Thurs. Nov 20 Fiction Reading with Margaret Chapman, 7:00 Wiekamp 3rd floor Bridge
A recent IUSB teacher of creative and academic writing now relocated to Durham, NC, Margaret has an MFA from The School of the Art Institute of Chicago. She will read from her new novella, Bell and Bargain.

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We are very excited to announce that Tracey Knapp, of San Francisco, California, has won the 42 Miles Press Poetry Award for her manuscript, Mouth. The award includes a $1,000 prize in addition to the publication of her book by 42 Miles Press in September 2015. Tracey will give a reading at Indiana University South Bend upon publication. Congratulations, Tracey!

Tracey studied art, English and poetry at Syracuse University, Ohio University and Boston University. She grew up in upstate New York, but presently lives in San Francisco, where she works as a graphic designer. Her poems have been anthologized in Best New Poets 2008 and 2010, and have appeared in Five Points, New Ohio Review, The Carolina Quarterly, The Minnesota Review and elsewhere. Tracey has received scholarships from The Tin House Writers’ Workshop and the Dorothy Sargent Rosenberg Poetry Fund. Mouth is her first full-length collection of poems.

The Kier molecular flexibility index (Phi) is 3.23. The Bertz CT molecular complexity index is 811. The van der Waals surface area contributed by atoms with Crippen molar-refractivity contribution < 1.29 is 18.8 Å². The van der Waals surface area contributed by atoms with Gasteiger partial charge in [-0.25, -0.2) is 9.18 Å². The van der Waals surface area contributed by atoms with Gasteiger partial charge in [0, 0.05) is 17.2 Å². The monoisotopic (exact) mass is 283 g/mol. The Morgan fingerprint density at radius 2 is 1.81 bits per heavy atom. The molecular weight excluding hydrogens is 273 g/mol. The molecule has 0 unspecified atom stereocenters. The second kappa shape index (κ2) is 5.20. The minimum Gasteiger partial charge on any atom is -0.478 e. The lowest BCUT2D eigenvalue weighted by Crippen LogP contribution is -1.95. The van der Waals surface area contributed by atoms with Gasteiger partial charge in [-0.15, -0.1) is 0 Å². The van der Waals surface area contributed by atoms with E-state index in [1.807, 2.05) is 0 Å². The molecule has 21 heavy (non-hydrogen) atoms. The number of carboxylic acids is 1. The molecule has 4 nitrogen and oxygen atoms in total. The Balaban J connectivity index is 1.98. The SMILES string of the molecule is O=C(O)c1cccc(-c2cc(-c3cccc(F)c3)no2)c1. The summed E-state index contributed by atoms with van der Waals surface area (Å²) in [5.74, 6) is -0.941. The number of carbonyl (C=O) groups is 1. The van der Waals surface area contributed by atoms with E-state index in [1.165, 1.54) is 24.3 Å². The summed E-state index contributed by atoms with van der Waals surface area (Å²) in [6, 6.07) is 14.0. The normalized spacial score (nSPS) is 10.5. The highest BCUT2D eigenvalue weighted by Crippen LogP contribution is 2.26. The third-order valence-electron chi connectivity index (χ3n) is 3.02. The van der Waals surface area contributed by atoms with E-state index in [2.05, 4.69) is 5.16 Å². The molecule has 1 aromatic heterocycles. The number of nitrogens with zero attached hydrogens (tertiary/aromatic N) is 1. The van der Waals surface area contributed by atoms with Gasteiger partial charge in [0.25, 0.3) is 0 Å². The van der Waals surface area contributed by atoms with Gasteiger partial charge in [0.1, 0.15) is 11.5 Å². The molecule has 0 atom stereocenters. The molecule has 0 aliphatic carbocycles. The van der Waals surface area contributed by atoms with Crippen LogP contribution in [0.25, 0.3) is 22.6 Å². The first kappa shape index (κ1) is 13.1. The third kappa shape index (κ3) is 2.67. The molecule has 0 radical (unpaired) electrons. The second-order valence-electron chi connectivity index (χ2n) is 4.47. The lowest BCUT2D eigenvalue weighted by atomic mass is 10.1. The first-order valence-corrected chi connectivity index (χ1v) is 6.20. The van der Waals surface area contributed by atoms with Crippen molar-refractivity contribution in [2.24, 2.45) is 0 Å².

A Poem from Mouth:


I fell asleep in the grocery line while
waiting to buy you a ham. I was waiting
for the right moment to tell you.
I told you about my first time in
Cincinnati, the man on the bus
who smelled of formaldehyde.
I can still feel his wool jacket
scratching against my bare arm.
I can barely feel my fingers.
It’s so cold that the whiskers
on my dog look like icicles. We
are walking towards the sun’s last
attempt. The snow is stacked so high
but my dog begins digging like there’s
an enormous flank of steak beneath,
and what does he pull up but his old
squeaky whale! We hadn’t seen it since
summer. It’s been a difficult winter.
It’s been difficult to smoke pot
with my accountant. He tells me
it’s not the sixties, and it’s not the first
time I’ve heard that. The first time I heard
about your sick cat, I tried to call but
I heard you were turning yourself
into a grain of sand. I have turned
you into a grain of sand.
This is the first time I can honestly
say that. The first glass of wine
was followed by the next and now
it’s the first Monday at this new
desk, the first Monday I haven’t spent
the evening loathing my thighs
over a glass of wine. Where there’s
self-loathing, there’s yourself,